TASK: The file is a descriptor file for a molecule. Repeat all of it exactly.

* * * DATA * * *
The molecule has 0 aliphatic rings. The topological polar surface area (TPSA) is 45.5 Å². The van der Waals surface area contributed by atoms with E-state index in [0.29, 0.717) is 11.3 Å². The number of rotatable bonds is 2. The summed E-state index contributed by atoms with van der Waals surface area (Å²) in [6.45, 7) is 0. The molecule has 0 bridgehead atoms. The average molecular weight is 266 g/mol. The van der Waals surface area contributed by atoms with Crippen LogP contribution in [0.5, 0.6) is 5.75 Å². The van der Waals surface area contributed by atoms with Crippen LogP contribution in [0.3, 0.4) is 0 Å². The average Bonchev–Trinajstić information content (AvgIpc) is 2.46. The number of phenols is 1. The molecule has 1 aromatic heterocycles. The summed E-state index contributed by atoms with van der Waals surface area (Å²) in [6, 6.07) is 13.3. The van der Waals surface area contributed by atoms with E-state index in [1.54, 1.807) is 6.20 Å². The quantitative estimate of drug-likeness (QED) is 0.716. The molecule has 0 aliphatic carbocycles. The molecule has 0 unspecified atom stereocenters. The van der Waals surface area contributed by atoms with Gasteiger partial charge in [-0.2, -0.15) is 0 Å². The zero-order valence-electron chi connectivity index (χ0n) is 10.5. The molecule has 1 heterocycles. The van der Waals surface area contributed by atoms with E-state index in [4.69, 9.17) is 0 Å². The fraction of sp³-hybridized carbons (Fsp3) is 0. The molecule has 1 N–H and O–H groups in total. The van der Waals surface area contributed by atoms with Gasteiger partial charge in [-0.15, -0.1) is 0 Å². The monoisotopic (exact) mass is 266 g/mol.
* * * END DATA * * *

The molecule has 0 aliphatic rings. The topological polar surface area (TPSA) is 45.5 Å². The van der Waals surface area contributed by atoms with E-state index in [0.29, 0.717) is 11.3 Å². The number of rotatable bonds is 2. The summed E-state index contributed by atoms with van der Waals surface area (Å²) in [6.45, 7) is 0. The molecule has 0 bridgehead atoms. The average molecular weight is 266 g/mol. The van der Waals surface area contributed by atoms with Crippen LogP contribution in [0.5, 0.6) is 5.75 Å². The van der Waals surface area contributed by atoms with Crippen LogP contribution in [0.3, 0.4) is 0 Å². The average Bonchev–Trinajstić information content (AvgIpc) is 2.46. The number of phenols is 1. The molecule has 1 aromatic heterocycles. The summed E-state index contributed by atoms with van der Waals surface area (Å²) in [6, 6.07) is 13.3. The van der Waals surface area contributed by atoms with E-state index in [1.54, 1.807) is 6.20 Å². The quantitative estimate of drug-likeness (QED) is 0.716. The molecule has 0 aliphatic carbocycles. The molecule has 0 unspecified atom stereocenters. The van der Waals surface area contributed by atoms with Gasteiger partial charge in [-0.2, -0.15) is 0 Å². The zero-order valence-electron chi connectivity index (χ0n) is 10.5. The molecule has 1 heterocycles. The van der Waals surface area contributed by atoms with E-state index in [4.69, 9.17) is 0 Å². The fraction of sp³-hybridized carbons (Fsp3) is 0. The molecule has 1 N–H and O–H groups in total. The van der Waals surface area contributed by atoms with Gasteiger partial charge in [-0.15, -0.1) is 0 Å². The monoisotopic (exact) mass is 266 g/mol.